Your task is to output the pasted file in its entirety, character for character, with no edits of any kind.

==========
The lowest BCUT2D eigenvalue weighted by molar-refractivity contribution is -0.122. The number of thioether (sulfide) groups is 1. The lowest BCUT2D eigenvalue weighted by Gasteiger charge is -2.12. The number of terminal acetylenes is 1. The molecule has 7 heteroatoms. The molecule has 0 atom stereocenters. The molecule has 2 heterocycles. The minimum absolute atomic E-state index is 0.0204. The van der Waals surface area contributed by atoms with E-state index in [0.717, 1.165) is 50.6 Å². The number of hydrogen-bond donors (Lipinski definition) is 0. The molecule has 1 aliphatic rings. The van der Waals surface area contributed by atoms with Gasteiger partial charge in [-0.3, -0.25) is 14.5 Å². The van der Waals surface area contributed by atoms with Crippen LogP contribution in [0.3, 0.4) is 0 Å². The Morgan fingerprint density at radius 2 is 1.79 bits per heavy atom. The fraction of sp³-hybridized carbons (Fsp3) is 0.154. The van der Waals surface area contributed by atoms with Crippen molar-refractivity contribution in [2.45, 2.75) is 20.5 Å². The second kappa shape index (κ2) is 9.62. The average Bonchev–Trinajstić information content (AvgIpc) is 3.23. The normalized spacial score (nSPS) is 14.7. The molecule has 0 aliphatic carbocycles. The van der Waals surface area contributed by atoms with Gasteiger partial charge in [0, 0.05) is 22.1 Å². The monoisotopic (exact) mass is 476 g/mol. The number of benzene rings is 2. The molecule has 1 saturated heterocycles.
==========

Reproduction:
The lowest BCUT2D eigenvalue weighted by molar-refractivity contribution is -0.122. The number of thioether (sulfide) groups is 1. The lowest BCUT2D eigenvalue weighted by Gasteiger charge is -2.12. The number of terminal acetylenes is 1. The molecule has 7 heteroatoms. The molecule has 0 atom stereocenters. The molecule has 2 heterocycles. The minimum absolute atomic E-state index is 0.0204. The van der Waals surface area contributed by atoms with E-state index in [0.717, 1.165) is 50.6 Å². The number of hydrogen-bond donors (Lipinski definition) is 0. The molecule has 1 aliphatic rings. The van der Waals surface area contributed by atoms with Gasteiger partial charge in [-0.3, -0.25) is 14.5 Å². The van der Waals surface area contributed by atoms with Crippen LogP contribution in [0.3, 0.4) is 0 Å². The Morgan fingerprint density at radius 2 is 1.79 bits per heavy atom. The fraction of sp³-hybridized carbons (Fsp3) is 0.154. The van der Waals surface area contributed by atoms with Crippen molar-refractivity contribution in [2.45, 2.75) is 20.5 Å². The second kappa shape index (κ2) is 9.62. The average Bonchev–Trinajstić information content (AvgIpc) is 3.23. The normalized spacial score (nSPS) is 14.7. The molecule has 0 aliphatic carbocycles. The van der Waals surface area contributed by atoms with Gasteiger partial charge in [0, 0.05) is 22.1 Å². The monoisotopic (exact) mass is 476 g/mol. The number of benzene rings is 2. The molecule has 1 saturated heterocycles.